Remember, you can always get a snapshot of Tikkurila Oyj’s latest financial position, by checking our visualisation of its financial health.
One of the major risks of relying on dividend income, is the potential for a company to struggle financially and cut its dividend. Not only is your income cut, but the value of your investment declines as well – nasty. The first recorded dividend for Tikkurila Oyj, in the last decade, was eight years ago. It’s good to see that Tikkurila Oyj has been paying a dividend for a number of years. However, the dividend has been cut at least once in the past, and we’re concerned that what has been cut once, could be cut again. During the past eight-year period, the first annual payment was €0.70 in 2011, compared to €0.33 last year. This works out to be a decline of approximately 9.0% per year over that time. Tikkurila Oyj’s dividend hasn’t shrunk linearly at 9.0% per annum, but the CAGR is a useful estimate of the historical rate of change.
We struggle to make a case for buying Tikkurila Oyj for its dividend, given that payments have shrunk over the past eight years.
Dividend Growth Potential
With a relatively unstable dividend, and a poor history of shrinking dividends, it’s even more important to see if EPS are growing. In the last five years, Tikkurila Oyj’s earnings per share have shrunk at approximately 22% per annum. Declining earnings per share over a number of years is not a great sign for the dividend investor. Without some improvement, this does not bode well for the long term value of a company’s dividend.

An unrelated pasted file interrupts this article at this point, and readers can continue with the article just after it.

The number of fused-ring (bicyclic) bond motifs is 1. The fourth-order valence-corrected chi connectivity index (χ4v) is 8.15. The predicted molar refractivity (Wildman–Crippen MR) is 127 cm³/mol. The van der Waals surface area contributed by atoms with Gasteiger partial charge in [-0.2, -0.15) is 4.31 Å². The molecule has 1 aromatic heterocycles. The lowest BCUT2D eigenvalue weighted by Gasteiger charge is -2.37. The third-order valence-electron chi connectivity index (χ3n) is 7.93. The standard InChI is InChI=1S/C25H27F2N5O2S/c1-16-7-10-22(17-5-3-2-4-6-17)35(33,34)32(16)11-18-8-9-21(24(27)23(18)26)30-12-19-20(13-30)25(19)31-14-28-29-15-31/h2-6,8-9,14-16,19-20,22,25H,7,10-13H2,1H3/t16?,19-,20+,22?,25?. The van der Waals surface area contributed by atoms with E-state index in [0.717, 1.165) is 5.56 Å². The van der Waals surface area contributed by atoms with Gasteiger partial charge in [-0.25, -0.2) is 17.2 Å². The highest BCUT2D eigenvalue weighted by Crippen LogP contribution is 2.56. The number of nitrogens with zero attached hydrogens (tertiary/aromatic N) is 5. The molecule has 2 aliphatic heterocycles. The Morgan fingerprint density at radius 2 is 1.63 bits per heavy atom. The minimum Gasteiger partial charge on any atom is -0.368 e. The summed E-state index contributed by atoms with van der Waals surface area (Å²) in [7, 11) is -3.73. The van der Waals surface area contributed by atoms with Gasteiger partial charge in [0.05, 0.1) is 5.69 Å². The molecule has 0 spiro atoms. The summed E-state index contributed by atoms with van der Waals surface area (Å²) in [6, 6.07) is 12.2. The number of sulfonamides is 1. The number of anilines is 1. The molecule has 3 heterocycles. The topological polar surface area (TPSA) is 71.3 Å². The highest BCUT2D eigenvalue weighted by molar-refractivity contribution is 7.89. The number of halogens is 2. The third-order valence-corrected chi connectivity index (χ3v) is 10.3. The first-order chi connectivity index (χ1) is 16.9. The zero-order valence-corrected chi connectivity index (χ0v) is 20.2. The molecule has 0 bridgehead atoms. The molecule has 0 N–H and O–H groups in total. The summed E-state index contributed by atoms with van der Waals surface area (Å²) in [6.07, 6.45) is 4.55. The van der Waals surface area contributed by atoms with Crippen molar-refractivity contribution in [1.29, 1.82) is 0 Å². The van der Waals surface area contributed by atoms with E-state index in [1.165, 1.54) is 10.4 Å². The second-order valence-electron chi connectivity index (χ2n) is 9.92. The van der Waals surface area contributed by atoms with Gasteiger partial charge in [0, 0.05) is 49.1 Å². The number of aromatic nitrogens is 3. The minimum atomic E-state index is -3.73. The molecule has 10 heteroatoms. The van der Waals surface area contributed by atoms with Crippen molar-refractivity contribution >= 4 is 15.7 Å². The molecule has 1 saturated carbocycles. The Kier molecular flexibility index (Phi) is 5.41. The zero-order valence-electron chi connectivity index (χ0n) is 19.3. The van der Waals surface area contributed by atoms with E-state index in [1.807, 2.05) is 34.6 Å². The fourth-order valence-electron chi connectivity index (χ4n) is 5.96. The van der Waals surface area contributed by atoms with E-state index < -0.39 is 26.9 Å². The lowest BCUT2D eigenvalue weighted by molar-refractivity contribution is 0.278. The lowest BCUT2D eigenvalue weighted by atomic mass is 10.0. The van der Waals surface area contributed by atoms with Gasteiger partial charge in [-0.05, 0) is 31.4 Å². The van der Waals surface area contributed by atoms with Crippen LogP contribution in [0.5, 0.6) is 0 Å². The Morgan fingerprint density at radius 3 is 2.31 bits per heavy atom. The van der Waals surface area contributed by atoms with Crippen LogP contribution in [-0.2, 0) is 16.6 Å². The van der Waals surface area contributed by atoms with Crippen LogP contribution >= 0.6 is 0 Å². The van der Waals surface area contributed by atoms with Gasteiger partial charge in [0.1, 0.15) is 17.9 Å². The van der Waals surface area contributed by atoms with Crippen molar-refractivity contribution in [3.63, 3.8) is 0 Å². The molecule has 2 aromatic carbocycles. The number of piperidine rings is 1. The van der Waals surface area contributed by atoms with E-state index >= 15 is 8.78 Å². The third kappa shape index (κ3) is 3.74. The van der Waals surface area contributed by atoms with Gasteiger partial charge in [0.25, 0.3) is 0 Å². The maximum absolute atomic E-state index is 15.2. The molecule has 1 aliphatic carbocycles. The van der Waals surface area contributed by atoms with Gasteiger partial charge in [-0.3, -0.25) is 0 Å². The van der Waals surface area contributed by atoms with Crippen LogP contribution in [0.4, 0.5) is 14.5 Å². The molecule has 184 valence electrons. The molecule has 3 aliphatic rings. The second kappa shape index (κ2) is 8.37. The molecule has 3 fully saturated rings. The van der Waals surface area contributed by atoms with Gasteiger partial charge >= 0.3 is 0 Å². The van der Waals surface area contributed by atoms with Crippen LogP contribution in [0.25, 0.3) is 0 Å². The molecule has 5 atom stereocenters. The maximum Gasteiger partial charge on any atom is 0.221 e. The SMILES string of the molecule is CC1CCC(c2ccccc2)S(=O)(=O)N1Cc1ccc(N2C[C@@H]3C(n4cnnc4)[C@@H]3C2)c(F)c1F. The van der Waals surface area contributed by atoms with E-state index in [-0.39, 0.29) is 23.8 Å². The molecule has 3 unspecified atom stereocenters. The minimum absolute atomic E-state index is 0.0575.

When we look at a dividend stock, we need to form a judgement on whether the dividend will grow, if the company is able to maintain it in a wide range of economic circumstances, and if the dividend payout is sustainable. Tikkurila Oyj paid out almost all of its cash flow and profit as dividends, leaving little to reinvest in the business. Earnings per share have been falling, and the company has cut its dividend at least once in the past. From a dividend perspective, this is a cause for concern. Using these criteria, Tikkurila Oyj looks quite suboptimal from a dividend investment perspective.
Given that earnings are not growing, the dividend does not look nearly so attractive. Businesses can change though, and we think it would make sense to see what analysts are forecasting for the company.
Looking for more high-yielding dividend ideas? Try our curated list of dividend stocks with a yield above 3%.
We aim to bring you long-term focused research analysis driven by fundamental data. Note that our analysis may not factor in the latest price-sensitive company announcements or qualitative material.
If you spot an error that warrants correction, please contact the editor at email@example.com. This article by Simply Wall St is general in nature. It does not constitute a recommendation to buy or sell any stock, and does not take account of your objectives, or your financial situation. Simply Wall St has no position in the stocks mentioned. Thank you for reading.